Articles Posted in Car Accident

In Florida, a person that lends their car to another driver may generally be held vicariously liable for any injuries the driver causes while using the vehicle. There are some exceptions to the general rule, though. For example, pursuant to a law referred to as the Graves Amendment, parties that maintain a business that sells or leases cars will not be held responsible for harm that arises out of the sale or lease of one of their vehicles in most cases. The Graves Amendment and the evidence a party must produce to show that it applies were the topic of an opinion recently delivered by a Florida court. If you suffered harm in a car crash, you might be owed damages, and you should meet with a trusted Cape Coral car accident attorney as soon as possible.

The Subject Accident

Allegedly, the driver went to the defendant’s car dealership to drop off his wife’s car for service. The defendant loaned him a vehicle to use until the wife’s car was ready. It was unclear whether the defendant required the driver to complete a rental agreement. A week later, the driver caused a car crash that resulted in the plaintiff suffering substantial harm. She filed a vicarious liability claim against the defendant, arguing that it should be held accountable for the driver’s carelessness. The defendant filed a motion for summary judgment, arguing that it could not be held liable as a matter of law because it was immune under the Graves Amendment.

The Terms of the Graves Amendment

The Graves Amendment prevents certain parties from being held vicariously liable under Florida’s dangerous instrumentality doctrine. Specifically, it states that a party that engages in the business of leasing or renting cars and subsequently loans or rents a car to an individual will not be deemed liable for injuries that arise out of the individual’s operation or possession of the car, as long as the party did not engage in criminal wrongdoing or negligence. Continue reading ›

When people lose someone that they love in a collision, they often develop emotional distress and mental health issues. In recognition of the emotional harm often caused by fatal crashes, the Florida legislature enacted statutes allowing surviving family members to recover compensation for the pain and suffering they endured due to the loss from the party that caused the deadly accident. The damages award is determined, in part, by the surviving party’s life expectancy. Thus, if the survivor dies before a verdict is issued, no damages are owed. This was illustrated in an opinion recently issued by a Florida court in a case in which it reduced a $5 million damage award to nothing after the surviving party died before the judgment was final. If you suffered the loss of a loved one due to a car crash caused by someone else’s negligence, you may be owed damages, and you should consult a Cape Coral car accident attorney to assess your rights.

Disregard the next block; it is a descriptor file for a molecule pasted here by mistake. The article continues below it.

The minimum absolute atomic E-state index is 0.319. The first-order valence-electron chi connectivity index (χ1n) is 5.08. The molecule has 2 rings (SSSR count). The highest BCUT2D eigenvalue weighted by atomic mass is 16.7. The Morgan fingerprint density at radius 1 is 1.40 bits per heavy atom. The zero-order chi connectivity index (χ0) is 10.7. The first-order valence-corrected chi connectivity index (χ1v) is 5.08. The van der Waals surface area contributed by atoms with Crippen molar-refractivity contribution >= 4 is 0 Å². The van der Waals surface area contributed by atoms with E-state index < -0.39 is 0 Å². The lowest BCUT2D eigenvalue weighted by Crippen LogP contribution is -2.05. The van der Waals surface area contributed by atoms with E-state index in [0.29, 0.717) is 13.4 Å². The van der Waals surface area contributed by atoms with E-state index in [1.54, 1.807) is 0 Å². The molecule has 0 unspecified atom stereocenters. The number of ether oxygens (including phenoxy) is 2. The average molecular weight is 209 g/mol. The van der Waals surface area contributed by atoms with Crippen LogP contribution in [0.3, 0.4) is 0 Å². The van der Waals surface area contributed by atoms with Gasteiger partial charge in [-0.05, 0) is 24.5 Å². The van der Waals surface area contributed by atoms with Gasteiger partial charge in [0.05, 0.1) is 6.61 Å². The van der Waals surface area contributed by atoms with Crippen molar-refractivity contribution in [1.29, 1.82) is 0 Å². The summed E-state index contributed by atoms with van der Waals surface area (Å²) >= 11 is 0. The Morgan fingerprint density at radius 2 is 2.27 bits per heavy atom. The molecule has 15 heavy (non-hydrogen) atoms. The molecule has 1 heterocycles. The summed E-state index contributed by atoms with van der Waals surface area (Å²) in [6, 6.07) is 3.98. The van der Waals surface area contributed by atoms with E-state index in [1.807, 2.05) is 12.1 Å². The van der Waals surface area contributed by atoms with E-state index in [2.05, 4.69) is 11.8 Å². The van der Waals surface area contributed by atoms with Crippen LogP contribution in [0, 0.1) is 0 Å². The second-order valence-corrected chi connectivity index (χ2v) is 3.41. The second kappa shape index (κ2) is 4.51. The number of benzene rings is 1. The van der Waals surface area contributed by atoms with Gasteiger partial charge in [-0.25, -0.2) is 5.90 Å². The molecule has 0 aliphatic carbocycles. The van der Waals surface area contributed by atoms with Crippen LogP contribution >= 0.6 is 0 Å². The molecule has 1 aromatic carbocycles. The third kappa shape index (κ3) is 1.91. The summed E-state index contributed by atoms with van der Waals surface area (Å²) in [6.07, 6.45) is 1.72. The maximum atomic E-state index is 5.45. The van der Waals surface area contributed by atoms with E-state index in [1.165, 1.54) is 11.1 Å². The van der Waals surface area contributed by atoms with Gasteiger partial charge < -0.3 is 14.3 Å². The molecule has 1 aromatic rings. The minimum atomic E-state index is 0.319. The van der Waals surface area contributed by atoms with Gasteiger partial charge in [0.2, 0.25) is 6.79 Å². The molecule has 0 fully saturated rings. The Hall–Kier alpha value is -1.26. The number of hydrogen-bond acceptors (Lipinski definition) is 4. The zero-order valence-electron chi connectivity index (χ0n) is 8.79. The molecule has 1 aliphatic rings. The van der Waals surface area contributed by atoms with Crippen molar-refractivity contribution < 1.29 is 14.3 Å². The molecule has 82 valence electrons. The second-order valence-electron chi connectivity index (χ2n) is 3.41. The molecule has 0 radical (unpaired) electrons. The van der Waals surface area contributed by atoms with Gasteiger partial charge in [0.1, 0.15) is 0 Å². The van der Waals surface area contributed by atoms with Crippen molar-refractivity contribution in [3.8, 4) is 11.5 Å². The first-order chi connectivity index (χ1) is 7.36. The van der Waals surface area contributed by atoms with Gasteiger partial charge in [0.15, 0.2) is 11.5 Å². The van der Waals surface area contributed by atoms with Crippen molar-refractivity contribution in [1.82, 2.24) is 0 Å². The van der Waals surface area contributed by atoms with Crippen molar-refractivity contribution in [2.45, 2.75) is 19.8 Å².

Facts of the Case

Allegedly, the decedent was killed in a fatal collision. The accident occurred on a road adjacent to the defendant’s travel center. The plaintiff then instituted a wrongful death lawsuit against the defendant. The jury issued a verdict in favor of the plaintiff, granting her $5 million in compensation for pain and suffering. The defendant moved for a new trial, but before the court could rule on the motion, the plaintiff died.

It is reported that the defendant subsequently filed a motion for relief from the judgment on the grounds that Florida Statutes 768.24 provides that when a surviving heir dies before a judgment awarded under the Wrongful Death Act becomes final, the judgment should be reduced to the value of the services and support lost from the date of the decedent’s death to the date of the survivor’s passing. The court agreed, finding that because the judgment was not final when the plaintiff died, the verdict should be reduced. The plaintiff’s estate then appealed. Continue reading ›

Losing a loved one in a collision often causes not only emotional trauma but also significant financial losses. As such, people that lose family members in accidents will often seek compensation from the party responsible for the crash. In many fatal car accident cases, the defendant driver will be the sole surviving witness. As such, the courts will typically uphold the plaintiff’s right to take the defendant’s deposition despite their objections, as demonstrated in a recent ruling issued by a Florida court. If you suffered the loss of a loved one in a fatal car crash, it is smart to meet with a Cape Coral car accident lawyer to assess your rights.

Factual Background of the Case

It is reported that the defendant college employed the defendant driver. The defendant driver was transporting a school athletic team to an event in a van when he made a wrong turn into oncoming traffic. The decedent’s vehicle struck the van, causing the decedent to suffer fatal injuries. As such, the plaintiff filed a lawsuit against the defendants, asserting wrongful death claims.

It is alleged that the plaintiff moved to compel the defendant driver’s deposition. The attorney for the defendants responded by filing a motion for a protective order on the grounds that the defendant driver could not sit for a deposition or testify in his own defense because he suffered severe physical and mental harm in the accident. The plaintiff objected to the defendant driver’s motion, stating that precluding her from deposing him would greatly impair her claims and that it was not warranted under the circumstances. Continue reading ›